Lets Talk About The Workload At ALA

As the days go by and the excitement rises within the ALA community; first years anticipating the long awaited holiday and second years ready to show off their beach bodies on their Durban trip, one can’t help but wonder why we still have tests and assignments during the last week of school. It was a culture shock to some of us to realise that a school can actually make you feel like the dance goes on until the last beat.
Our past experiences entail us relaxing and having fun during the last week of school, catching up with old friends, watching movies and reconnecting with your inner romantic being, but that does not happen at ALA. This is because instead of packing your bags and relaxing, you find yourself spending your evenings and afternoons in the library, studying for the econ, pure maths and statistics tests which all happen to be on the same day. The anger that had consumed most of students is what provoked petitions and the postponements of tests for other days, still in the same week though so the purpose was still defeated.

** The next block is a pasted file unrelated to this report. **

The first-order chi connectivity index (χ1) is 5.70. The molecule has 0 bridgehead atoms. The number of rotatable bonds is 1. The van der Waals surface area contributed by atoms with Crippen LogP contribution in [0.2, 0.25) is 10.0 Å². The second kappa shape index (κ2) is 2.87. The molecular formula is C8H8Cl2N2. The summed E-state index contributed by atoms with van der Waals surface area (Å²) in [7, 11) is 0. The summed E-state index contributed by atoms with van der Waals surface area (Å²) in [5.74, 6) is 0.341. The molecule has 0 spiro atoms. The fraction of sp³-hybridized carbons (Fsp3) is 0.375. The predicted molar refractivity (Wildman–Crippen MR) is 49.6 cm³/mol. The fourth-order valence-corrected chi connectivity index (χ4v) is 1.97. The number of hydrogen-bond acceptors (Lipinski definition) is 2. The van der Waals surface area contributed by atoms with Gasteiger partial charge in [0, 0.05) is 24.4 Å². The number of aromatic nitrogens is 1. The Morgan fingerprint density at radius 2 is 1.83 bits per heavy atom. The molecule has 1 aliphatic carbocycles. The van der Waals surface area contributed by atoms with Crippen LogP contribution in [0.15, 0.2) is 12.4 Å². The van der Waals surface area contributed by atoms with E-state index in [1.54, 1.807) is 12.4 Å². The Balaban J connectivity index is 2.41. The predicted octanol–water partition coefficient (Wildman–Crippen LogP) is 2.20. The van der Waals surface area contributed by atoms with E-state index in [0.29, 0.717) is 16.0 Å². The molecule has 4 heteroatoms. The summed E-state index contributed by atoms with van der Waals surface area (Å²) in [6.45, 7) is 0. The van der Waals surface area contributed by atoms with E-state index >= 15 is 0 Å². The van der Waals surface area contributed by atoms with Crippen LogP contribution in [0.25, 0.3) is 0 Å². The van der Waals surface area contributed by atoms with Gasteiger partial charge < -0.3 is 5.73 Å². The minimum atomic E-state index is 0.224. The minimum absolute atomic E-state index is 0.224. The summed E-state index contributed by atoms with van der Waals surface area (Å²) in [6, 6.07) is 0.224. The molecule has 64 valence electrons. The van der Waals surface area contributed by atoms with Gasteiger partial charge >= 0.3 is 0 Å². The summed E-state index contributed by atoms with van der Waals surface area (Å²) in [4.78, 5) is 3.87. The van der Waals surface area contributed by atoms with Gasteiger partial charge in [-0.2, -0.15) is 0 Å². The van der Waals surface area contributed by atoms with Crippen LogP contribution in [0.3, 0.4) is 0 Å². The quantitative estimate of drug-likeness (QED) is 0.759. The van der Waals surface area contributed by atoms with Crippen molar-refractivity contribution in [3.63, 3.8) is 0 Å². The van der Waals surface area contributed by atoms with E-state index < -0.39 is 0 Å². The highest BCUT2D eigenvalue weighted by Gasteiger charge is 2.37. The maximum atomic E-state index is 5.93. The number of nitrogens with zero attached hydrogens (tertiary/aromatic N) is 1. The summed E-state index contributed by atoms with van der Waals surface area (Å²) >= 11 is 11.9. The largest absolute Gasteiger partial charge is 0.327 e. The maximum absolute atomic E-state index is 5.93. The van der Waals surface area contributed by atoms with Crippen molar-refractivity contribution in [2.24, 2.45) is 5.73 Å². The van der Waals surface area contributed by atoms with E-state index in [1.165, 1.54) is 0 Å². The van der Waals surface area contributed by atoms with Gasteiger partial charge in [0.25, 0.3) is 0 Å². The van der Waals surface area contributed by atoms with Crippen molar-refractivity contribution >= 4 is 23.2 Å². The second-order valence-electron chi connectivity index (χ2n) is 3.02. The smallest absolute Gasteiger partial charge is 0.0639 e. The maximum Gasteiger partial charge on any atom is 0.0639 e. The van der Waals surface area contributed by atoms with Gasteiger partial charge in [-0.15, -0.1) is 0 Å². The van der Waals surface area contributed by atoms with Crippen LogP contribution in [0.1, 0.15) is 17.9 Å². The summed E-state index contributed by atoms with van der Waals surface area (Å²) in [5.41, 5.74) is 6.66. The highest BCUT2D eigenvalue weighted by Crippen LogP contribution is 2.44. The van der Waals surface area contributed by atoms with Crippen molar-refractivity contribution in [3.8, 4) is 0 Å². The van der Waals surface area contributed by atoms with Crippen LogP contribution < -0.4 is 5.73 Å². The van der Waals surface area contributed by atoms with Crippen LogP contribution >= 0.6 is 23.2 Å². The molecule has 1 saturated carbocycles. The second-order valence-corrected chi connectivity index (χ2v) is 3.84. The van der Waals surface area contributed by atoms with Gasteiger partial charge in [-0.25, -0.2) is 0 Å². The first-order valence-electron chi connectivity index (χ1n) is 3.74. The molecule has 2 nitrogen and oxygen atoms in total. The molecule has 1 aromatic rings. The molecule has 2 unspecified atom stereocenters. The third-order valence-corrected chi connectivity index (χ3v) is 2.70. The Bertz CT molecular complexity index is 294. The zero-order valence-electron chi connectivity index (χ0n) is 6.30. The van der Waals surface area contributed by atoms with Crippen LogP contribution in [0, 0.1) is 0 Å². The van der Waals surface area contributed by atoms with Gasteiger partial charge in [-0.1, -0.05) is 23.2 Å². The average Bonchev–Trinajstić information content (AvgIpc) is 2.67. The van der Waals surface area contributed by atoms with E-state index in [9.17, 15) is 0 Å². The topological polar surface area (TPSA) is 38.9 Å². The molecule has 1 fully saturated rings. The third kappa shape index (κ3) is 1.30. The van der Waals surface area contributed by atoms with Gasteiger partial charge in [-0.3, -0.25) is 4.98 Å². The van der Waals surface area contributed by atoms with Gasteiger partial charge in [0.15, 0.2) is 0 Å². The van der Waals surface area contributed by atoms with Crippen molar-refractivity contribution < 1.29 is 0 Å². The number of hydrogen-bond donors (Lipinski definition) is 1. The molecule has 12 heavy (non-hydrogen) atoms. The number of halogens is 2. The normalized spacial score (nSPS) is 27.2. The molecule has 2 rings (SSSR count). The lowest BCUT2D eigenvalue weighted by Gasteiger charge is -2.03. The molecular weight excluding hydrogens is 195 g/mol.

However, regardless of the fact that it is so easy to complain, one can’t help but appreciate the habits this school engraves into its students. ALA students working right till the last minute is a metaphor to how the problems in Africa are so large that it is going to take a lot of time, energy and passion to create the Africa we desire to see. Most of us probably won’t be alive to see the beauty of this continent being unleashed but that won’t stop us from working till we take our last breath to build our society. Through this, it has become evident that the mission ALA is trying to accomplish cannot be simplified and often takes a lot of thought into understanding why certain things happen on campus. Which is why a lot of thought has to go into how we perceive the workload we have. Realistically, its ridiculous that we work so hard but for arguments sake, it is these habits that equip us with the skills, knowledge and passion we need in order to make a change on our continent and if a hectic workload is one way to teach leaders perseverance, then bring on the tests.

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